7. Leverage Social Media 10/10

On Facebook, Blue Apron has 2.2M likes; on Instagram, it has 307k followers, and on Twitter, it has 56.1K followers.

Seems as if the brand is using all three channels to engage customers in the best way possible.

On Facebook, it posted some cute 4th of July content:

While on Instagram, Blue Apron featured Chef Alex & Olivia in a 22-minute instructional meal kit video that many customers surely appreciated:

 

View this post on Instagram

 

A post shared by Blue Apron (@blueapron)

Finally, though a tiny bit less active on Twitter, Blue Apron’s still tweets engaging content for customers on a weekly/bi-weekly basis, and seemingly – that’s enough for the delicious meal-kit service brand on this social media channel.
We loved how they post different content on different channels, in an attempt to personalize it to the audience. You may think it’s basic. But it’s not. Believe us, we examined almost 50 leading brands to date (and counting), and it’s not that common of a practice, shamefully.

Overall, Blue Apron is getting a 54/70 here (77%), positioning them in 18th place out of the 48 brands we analyzed to date. Not bad at all!

The challenge for the brand seems to be in its Transparency – and smartly orchestrating your messages across channels can help a brand be more transparent in a more careful way. After all, To retain customers and create long and loyal relationships, your brand needs to be as authentic, clear, and human as possible. Timely and orchestrated communications are key in building such connections. Brands should keep in mind that, as customers, we usually forgive missteps if companies behave transparently.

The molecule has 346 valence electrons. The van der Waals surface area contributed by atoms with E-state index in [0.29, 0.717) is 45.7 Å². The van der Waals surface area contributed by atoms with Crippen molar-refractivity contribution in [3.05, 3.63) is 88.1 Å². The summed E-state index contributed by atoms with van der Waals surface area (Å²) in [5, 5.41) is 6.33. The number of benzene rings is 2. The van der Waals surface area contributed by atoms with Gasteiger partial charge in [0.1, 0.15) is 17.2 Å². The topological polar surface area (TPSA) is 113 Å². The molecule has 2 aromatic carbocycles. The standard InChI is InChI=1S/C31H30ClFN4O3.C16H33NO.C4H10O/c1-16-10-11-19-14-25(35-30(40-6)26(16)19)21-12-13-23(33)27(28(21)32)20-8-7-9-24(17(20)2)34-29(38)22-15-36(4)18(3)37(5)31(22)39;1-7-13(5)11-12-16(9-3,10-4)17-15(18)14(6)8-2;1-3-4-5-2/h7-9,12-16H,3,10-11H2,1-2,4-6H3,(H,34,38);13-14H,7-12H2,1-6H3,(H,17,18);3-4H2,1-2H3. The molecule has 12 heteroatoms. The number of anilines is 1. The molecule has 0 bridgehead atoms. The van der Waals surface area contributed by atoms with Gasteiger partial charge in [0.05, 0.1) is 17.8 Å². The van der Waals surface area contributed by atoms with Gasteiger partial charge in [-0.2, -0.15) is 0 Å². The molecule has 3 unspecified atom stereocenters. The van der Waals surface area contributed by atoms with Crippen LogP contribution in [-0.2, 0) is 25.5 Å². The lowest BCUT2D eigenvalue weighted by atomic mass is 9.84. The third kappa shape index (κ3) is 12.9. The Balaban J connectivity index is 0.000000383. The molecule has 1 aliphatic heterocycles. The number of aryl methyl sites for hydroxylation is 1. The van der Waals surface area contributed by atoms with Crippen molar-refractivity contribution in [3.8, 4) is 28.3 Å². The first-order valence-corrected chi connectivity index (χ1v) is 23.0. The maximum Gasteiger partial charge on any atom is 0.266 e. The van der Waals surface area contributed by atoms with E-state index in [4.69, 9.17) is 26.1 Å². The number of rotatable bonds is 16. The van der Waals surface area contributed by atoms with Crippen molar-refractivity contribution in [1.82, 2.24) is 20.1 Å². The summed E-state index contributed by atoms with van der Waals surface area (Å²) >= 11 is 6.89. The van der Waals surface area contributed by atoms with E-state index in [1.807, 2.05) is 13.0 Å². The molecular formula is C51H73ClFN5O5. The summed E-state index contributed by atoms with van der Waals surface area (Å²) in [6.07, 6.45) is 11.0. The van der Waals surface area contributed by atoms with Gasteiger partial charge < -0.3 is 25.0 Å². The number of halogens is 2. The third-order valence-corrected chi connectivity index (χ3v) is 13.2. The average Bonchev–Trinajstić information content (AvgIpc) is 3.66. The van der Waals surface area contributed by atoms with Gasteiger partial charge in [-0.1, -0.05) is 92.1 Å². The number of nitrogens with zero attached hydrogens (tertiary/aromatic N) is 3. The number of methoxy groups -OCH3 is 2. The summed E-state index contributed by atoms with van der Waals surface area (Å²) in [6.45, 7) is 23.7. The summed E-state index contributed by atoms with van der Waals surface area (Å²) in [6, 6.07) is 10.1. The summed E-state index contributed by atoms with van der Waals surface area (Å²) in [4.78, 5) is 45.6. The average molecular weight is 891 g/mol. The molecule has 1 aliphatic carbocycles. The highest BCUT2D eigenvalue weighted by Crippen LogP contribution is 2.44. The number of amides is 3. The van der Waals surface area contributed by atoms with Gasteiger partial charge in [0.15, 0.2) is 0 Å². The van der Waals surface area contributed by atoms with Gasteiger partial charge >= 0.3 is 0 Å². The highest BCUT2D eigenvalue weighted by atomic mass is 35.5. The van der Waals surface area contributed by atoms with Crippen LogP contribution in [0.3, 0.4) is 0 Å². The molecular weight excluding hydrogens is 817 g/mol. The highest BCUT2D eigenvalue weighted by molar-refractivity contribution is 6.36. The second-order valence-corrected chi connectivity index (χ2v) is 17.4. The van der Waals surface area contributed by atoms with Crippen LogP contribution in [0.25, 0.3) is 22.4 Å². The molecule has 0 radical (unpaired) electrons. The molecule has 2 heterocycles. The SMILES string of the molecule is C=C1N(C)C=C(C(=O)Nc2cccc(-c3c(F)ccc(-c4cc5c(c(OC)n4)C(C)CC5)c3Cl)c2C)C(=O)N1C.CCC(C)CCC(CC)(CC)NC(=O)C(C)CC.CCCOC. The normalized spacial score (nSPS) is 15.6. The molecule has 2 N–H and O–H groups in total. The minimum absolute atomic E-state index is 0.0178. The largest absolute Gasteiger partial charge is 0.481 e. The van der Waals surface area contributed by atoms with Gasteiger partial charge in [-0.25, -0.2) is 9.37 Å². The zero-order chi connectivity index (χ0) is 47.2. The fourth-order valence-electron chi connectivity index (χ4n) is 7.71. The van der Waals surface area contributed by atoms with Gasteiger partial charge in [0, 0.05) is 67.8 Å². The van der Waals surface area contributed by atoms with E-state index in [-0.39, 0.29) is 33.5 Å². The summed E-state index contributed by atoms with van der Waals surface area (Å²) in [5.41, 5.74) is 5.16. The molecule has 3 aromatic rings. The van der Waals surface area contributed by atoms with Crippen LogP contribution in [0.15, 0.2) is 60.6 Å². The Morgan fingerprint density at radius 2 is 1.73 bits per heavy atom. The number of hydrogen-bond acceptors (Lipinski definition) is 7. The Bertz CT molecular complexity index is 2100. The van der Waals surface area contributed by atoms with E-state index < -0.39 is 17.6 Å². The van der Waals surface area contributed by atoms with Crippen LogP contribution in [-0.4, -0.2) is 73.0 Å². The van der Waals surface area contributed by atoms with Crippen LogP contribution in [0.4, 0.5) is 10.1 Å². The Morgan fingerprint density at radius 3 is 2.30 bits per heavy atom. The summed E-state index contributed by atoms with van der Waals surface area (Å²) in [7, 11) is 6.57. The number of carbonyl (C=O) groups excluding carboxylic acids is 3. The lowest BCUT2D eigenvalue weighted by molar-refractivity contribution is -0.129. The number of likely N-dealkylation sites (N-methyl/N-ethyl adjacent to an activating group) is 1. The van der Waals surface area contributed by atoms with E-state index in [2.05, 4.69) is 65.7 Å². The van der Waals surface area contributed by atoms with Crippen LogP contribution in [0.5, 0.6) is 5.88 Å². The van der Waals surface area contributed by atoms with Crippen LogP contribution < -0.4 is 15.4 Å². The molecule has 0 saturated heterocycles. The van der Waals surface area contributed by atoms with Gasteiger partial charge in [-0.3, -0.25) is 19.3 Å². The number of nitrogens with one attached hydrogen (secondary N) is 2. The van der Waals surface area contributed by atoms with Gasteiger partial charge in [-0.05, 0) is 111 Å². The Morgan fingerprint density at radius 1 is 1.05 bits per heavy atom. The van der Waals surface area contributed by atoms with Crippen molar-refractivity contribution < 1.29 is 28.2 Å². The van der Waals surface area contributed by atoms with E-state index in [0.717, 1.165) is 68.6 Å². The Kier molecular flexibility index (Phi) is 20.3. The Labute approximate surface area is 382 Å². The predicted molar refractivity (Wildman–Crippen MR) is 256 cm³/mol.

Here are the full rankings of all the brands we analyzed to date:

  1. Pets at Home91%
  2. Lowe’s90%
  3. Petco90%
  4. The Home Depot 87%
  5. Target87%
  6. Uniqlo 86%
  7. Paul Smith 84%
  8. JD Sports84%
  9. Vrbo 83%
  10. N Brown Group 81%
  11. West Elm81%
  12. The North Face 81%
  13. Holland and Barret80%
  14. lululemon80%
  15. Morrisons80%
  16. Brooks Running79%
  17. Best Buy78%
  18. Blue Apron 77%
  19. Angie’s List77%
  20. Gap77%
  21. Chico’s 76%
  22. Etsy76%
  23. Nando’s75%
  24. The Body Shop74%
  25. Gymshark 73%
  26. William Hill 73%
  27. Essence72%
  28. Deckers71%
  29. Inditex71%
  30. Iceland Foods71%
  31. Total Wine & More70%
  32. Tommy Hilfiger70%
  33. Walgreens70%
  34. Kohl’s70%
  35. United Colors of Benetton69%
  36. Buy Buy Baby68%
  37. Carter’s67%
  38. Fiverr67%
  39. The White Company66%
  40. Next63%
  41. Babbel63%
  42. Patagonia61%
  43. Express60%
  44. Burberry60%
  45. Zara59%
  46. Treatwell58%
  47. COS57%
  48. Dream1153%

We publish a new analysis every other week, so watch this space for more brand analyses coming your way!

The post How Blue Apron is Serving CRM to Hungry Customers appeared first on Post Funnel.

tomas

Online enterprenuer. Lean leadership consultant.